Umpires’ anti-Ginnivan bias has reached a new low – it’s time for the AFL to step in


Most of us have heard the fable The Boy Who Cried Wolf, but there’s an unresolved question we never really think about or consider: does the boy seriously deserve to be eaten just for previously telling lies?

It just gets accepted by most readers that he does – it’s his fault for lying, so he should cop his punishment. But at the end of the day, does the punishment fit the crime?

That question should yield a different response when the AFL considers how Jack Ginnivan is treated, both by opposition players and, it seems, umpires, when he is repeatedly taken high and rarely if ever receives a free kick.

Yes, the Hawks goalsneak has admitted in his past to playing for frees, or manipulating his body to trick umpires – but should that remove his head-high protection for life?

I am not talking about special treatment, but basic duty of care, and protection under the rules of the game, that every player on the field deserves to have when they are hit in the head.

Back in 2022, while playing with Collingwood, Ginnivan gave the Goes Alright podcast a frank admission.

“I feel like it’s just a great way to kick a goal. I reckon I’ve kicked 10 goals from free kicks or something like that,” he said.

“Instead of going to ground, I was trying to stand up in the tackle and take it.”

From that moment, the number of free kicks he receives has dried up, even to the extent that Magpies coach Craig McRae said in late 2022 that the AFL privately contacted him to concede umpires ‘missed’ multiple free kicks.

Then a few weeks later, Ginnivan admitted the fallout from his podcast admission.

“It’s definitely taking a toll on my mental health and all that stuff,” he told Fox Footy after a Magpies win.

“It’s definitely taken a toll on my mental health”

Ginnivan on the intensity of spotlight.


— Fox Footy (@FOXFOOTY) July 30, 2022

It now seems that the bias has followed him to Hawthorn. In the Hawks’ Easter Monday loss to Geelong, Ginnivan was collected high in the first half twice, in tackles from Zach Guthrie and Max Holmes, and then several times again in the second – including clear high contact from a Cat’s spoil that was, once again, overlooked.

Despite Fox Footy’s Jason Dunstall arguing Ginnivan has ‘created a rod for his own back’ from previous incidents of ‘milking’, co-commentator David King pointed out that there were 11 free kicks for high contact in the first half of the Hawthorn-Geelong game… while both of Ginnivan’s were non-calls.

“There are two sets of rules, it is as simple as that,” King said.

“[Dylan] Moore is doing the same thing. 11 [frees] today, and none to Jack. The case rests.

“They have two sets of rules, it’s as simple as that.”

The Fox Footy panel fire up over high free kicks and Jack Ginnivan!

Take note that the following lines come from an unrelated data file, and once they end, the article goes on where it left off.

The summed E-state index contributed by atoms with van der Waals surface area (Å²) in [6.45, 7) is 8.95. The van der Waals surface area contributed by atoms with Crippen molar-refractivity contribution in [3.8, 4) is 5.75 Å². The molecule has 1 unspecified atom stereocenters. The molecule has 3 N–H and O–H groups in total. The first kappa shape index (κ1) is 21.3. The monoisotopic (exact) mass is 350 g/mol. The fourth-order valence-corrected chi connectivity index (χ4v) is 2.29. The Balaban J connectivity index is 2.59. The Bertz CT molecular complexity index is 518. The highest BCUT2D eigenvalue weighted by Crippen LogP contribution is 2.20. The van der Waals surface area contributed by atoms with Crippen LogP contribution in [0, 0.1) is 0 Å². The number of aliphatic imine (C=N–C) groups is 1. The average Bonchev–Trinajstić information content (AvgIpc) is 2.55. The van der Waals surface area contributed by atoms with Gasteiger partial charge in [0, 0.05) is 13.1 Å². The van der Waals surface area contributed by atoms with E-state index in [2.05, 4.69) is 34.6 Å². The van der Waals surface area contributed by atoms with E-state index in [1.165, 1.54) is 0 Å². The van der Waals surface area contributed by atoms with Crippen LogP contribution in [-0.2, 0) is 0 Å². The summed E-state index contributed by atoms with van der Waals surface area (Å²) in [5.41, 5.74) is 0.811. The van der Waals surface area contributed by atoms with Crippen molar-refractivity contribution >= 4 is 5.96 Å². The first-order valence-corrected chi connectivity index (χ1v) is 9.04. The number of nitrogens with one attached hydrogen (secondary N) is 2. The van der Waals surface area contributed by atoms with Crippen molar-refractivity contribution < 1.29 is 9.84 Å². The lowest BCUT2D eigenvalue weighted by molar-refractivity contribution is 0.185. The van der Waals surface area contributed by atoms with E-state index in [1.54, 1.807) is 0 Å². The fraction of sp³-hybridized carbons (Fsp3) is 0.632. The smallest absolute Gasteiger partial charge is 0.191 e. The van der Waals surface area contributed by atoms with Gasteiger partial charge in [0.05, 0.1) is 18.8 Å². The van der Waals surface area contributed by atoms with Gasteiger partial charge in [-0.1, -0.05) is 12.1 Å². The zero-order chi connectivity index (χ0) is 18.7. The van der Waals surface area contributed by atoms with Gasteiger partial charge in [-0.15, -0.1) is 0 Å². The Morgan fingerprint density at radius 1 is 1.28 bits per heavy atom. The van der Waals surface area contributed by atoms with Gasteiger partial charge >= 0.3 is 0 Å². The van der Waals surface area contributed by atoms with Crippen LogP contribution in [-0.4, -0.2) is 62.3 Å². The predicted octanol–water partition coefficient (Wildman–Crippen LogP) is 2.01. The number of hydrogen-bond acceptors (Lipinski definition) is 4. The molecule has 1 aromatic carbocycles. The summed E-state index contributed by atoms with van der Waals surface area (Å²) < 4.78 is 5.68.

???? Watch #AFLHawksCats LIVE on ch. 504 or stream on Kayo:

— Fox Footy (@FOXFOOTY) April 1, 2024

“The only guy out there not getting free kicks is the one with sleeves on.”

Ginnivan’s dwindling free kick numbers make for remarkable reading: he received 22 high tackle frees in 2022, but just four in 2023, and after three games as a Hawk he has apparently only once been taken high illegally.

Hawks coach Sam Mitchell has thus far sidestepped the issue, saying post-match he ‘will get in touch with the AFL this week’ if he and his fellow coaches believe the 21-year old has been unfairly treated.

But maybe Mitchell needs to fight fire with fire.

A campaign appears to have formed against Ginnivan, and what he confessed to in 2022 as a 19-year-old, and as a result free kicks that are being awarded to every other footballer in the AFL – including his Hawks teammates – are simply not being given when, as King puts it, the bloke being taken high is wearing brown and gold sleeves.

Rather than take the diplomatic approach, his new club and coach should be crying from the rooftops of Waverley Park to try and reverse this trend before it gets worse.

Jack Ginnivan – playing under a different set of rules? (Photo by Dylan Burns/AFL Photos via Getty Images)

Whether you like Ginnivan or hate him, the mounting evidence of bias against him is not a good look. Yes, umpires have got on top of him milking free kicks, but it has now gone to the other extreme.

The balance between a player being held accountable for when they contribute to receiving high contact, and being protected from such reckless tackles, is out of whack.

Sure, Ginnivan does have a reputation for faking contact, and has played for free kicks in the past – it’s understandable umpires will look at incidents involving him with greater scrutiny knowing his reputation.

But they still need to be trained and experienced enough to determine the genuine from the fake, because they certainly aren’t applying high contact rules anywhere near as strictly when it comes to every single other player in the game.

If everyone else receives a free when an opposition player touches their head – which was very much the case on Easter Monday – so should Ginnivan. His past should have no effect.

Missed high tackles could easily create a situation where opposition players start to believe in the ‘Ginnivan bias’, and know they don’t need to be as careful when tackling him. It only takes one to go horribly wrong for serious consequences.

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The AFL needs to get its head out of the sand and realise this is a serious issue, one attracting widespread condemnation from around the football world.

The longer the league and its umpires pretend there is nothing to see here, the situation becomes more embarrassing than anything Ginnivan could do himself.

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